Driving on Riverside Drive Monday, I happened to see this dramatic tableau:
A man was walking his dog, a little white shih tzu, on one of those leashes that allow the dog to run about 10 or 12 feet out, but will reel the leash back in automatically when the human wants the dog to return. As the two walked along, a big UPS van drove up behind them and the dog caught sight of it. The animal lunged, ran and almost caught the van, except the leash ran out.
The dog barked, and pulled on the leash, and the man pulled and tried to reel the animal in. It was a battle, but the human won, owing to the fact he outweighed the dog by a good 160 pounds.
The shih tzu was no higher at the shoulder than the bottom of the wheel that held the tire on the axle of the truck. Yet, the dog seemed to be without fear. It seemed not to care that the truck might squash it flat.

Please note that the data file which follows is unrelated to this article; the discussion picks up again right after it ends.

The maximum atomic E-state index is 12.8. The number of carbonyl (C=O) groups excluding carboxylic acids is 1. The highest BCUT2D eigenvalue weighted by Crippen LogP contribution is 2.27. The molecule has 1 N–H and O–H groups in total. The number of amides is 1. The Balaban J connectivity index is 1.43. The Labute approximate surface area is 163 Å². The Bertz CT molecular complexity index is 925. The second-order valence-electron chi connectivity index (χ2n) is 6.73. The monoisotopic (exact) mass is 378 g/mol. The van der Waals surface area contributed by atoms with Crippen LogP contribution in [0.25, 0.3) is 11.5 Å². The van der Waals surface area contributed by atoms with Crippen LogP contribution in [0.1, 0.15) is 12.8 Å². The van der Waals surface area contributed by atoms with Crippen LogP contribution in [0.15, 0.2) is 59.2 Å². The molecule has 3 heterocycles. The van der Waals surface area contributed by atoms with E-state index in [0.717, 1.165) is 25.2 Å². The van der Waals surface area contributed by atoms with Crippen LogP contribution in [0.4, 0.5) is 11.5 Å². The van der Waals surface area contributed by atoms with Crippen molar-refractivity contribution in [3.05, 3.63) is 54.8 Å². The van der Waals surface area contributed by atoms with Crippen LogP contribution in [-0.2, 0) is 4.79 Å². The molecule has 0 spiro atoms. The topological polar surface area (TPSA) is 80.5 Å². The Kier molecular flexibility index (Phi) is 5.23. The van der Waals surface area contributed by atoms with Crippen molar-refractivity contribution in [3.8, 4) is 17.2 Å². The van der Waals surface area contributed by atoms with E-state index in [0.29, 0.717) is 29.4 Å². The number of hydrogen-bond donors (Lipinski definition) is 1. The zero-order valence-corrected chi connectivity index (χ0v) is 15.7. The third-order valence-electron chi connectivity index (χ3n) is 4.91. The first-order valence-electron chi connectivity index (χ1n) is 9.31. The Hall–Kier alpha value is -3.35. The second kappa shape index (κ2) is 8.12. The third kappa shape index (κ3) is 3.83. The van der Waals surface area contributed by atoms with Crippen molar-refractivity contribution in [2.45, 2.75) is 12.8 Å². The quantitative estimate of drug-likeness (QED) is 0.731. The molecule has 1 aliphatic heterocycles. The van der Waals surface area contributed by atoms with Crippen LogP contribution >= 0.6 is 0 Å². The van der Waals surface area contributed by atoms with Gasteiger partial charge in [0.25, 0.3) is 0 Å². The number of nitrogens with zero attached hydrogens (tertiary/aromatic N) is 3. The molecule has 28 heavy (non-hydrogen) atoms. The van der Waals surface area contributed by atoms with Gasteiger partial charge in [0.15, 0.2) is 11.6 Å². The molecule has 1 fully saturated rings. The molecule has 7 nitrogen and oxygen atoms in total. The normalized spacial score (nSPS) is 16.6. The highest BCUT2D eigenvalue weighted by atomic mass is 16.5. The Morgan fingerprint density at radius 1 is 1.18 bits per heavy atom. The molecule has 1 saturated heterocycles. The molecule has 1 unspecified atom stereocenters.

There is an old joke about dogs chasing cars and not knowing what to do with them if they catch them. However, for a dog, the joy often is in the journey. They chase cars because it gives them something to do, they are pretty good at it and it gives them exercise. If you don’t think so, you try chasing a car. Or, a UPS truck.
Also, dogs are inclined to try to protect their humans from any perceived threat. The dog shih tzu that saw the UPS truck and went after it probably thought the big brown van was up to no good.
Those little white dogs are tough. I know, because I have one, and it can jump higher than the Empire State Building.
“Aw,” you might say. “Don’t try to kid me. Your dog probably can’t jump more than a couple of feet high.”
That’s true. But I have it on good authority that the Empire State Building can’t jump at all.